How your hair changes with age depends in part on the genes you’ve inherited. It is also affected by changes in hormone levels at the time of menopause, as well as in your diet and lifestyle.
Why does hair turn gray?
Your hair color is produced by cells at the base of each hair follicle. These cells produce melanin pigments and feed them through the hair root.
The color of the pigment you produce is genetically determined. Red melanin makes your natural hair color golden, reddish, or red. Black produces brown or black hair. The pale, which is concentrated in the fluffy core of the hair shaft, rather than the outer bark, makes your natural color more mellow or blonde.
Hair turns gray due to an age-related decrease in the activity of an enzyme called tyrosinase. This enzyme produces melanin from an amino acid called tyrosine.
The age at which your hair loses color is genetically determined and some lucky people can retain their hair tone for a lifetime.
If your hair is gray, then there is still some pigment present in the hair. If your hair is completely devoid of pigment, it becomes transparent and reflects light so that it appears snow-white.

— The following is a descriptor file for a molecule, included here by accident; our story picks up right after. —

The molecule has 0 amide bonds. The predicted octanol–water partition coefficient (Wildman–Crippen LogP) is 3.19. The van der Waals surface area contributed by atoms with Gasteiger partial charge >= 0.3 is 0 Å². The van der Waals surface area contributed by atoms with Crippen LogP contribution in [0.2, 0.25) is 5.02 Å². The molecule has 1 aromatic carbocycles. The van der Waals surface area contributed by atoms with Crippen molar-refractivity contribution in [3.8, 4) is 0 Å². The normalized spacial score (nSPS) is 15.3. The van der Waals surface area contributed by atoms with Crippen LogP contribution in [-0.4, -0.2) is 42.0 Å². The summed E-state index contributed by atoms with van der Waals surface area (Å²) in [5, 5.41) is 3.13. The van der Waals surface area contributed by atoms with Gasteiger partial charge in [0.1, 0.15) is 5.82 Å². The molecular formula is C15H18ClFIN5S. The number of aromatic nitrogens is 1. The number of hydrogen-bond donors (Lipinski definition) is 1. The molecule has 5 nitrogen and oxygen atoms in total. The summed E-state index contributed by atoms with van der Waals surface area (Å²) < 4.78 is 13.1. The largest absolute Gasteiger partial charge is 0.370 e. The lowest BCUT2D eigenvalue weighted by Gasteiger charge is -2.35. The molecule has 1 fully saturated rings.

Can hair turn gray during the night?
Stress can cause the life cycles of different hair follicles to synchronize and enter their detachment phase (telogen) together. This results in hundreds of more pigmented and older hairs falling out at the same time, to produce a fast and noticeable thinning.
What remains are the thinner and less pigmented hairs in the early stages of their current life cycle, which suddenly become more noticeable.
This phenomenon, known as telogen effluvium, can make someone look noticeably grayer in a short period of time — the source of stories about someone who is turning gray from the shock overnight.
Is the lack of vitamins and minerals the reason for graying hair?
Although hair is not a living structure, the follicles that produce it contain some of the most active cells in your body. However, as hair is not an essential structure, the nutrients that are scarce are diverted from the follicles in times of deficiency.